The lovely and brief tale when Doc Holliday and Earps collide...in a friendly sort of way. And while it does contain lots of guns, whoring, and a murder or two (all things you expect from a good western)its a surprisingly quiet and beautiful tale.
A first and last chapters effectively bookend this story with and introduction to Doc Holliday's start in the world and his end. This structure was incredibly effective at lasering the focus on the few months in Dodge City, KS where Doc befriends the Earps among others and seemingly lets go of his hopes to have any kind of conventional life once and for all. Doc is a consumptive- a death sentence that he struggles to live with. There is a beautiful passage that perfectly :
"On the morning of Aug. 14, 1878, Doc Holliday believed in his death exactly as you do- today, at this very moment. He knew that he was mortal just as you do. Ofcourse you know you'll die some day, but...not quite the same way you know the sun will rise tomorrow or that dropped objects fall.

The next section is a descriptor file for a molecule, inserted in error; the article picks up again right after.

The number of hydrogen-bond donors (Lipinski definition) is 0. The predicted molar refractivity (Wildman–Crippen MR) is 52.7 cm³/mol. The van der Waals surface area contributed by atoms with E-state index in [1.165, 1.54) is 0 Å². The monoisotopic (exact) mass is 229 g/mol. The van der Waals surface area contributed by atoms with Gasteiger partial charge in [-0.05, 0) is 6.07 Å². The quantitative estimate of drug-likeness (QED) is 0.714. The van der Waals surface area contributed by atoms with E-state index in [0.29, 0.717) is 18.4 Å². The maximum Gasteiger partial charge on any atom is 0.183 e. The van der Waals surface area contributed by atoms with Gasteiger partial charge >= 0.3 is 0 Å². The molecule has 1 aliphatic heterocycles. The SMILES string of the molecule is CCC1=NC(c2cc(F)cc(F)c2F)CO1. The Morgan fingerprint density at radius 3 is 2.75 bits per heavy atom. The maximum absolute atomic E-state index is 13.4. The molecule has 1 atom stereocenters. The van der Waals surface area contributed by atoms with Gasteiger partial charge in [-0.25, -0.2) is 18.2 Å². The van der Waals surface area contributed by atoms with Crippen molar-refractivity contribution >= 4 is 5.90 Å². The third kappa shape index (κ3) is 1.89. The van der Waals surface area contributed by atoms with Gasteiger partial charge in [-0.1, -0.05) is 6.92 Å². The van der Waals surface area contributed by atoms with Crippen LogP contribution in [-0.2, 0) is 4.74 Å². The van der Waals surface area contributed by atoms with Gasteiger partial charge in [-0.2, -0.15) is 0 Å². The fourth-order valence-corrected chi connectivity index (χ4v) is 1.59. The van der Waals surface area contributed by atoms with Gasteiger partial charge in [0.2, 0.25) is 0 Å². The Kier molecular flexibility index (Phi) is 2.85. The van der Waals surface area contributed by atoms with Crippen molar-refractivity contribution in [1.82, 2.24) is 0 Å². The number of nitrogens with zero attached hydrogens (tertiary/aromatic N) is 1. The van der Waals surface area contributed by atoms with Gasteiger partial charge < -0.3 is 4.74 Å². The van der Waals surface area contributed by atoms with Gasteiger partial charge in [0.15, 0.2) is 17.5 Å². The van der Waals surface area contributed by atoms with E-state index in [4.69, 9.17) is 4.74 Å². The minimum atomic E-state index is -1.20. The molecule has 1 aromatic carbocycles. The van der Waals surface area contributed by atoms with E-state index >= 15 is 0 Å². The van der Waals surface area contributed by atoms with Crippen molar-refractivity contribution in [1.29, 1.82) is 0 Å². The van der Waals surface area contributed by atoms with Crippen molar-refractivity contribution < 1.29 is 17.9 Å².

The great bitch-goddess Hope sees to that." (pg 289)
Hope keeps him living but ultimately betrays him.
But the books isn't as grim as all that. The relationships that are revealed; between the Earp brothers especially Wyatt and Morgan, between the Earp's and Doc, between Doc and Kate, between Doc and China Joe, between the Dodge City residents and a Catholic monk who used to be a priest; are beautiful and wrapped in a great narrative. The City of Dodge City and its politics and citizens is so real you can almost taste the dust and smell the cowboys. In fact one of the pieces of music evoked (Beethovens 5th Piano Concerto, "The Emperor") was described so deliciously I had to look it up and listen to it as I read.
Really fantastic book. Will definitely be exploring more from Mary Doria Russell.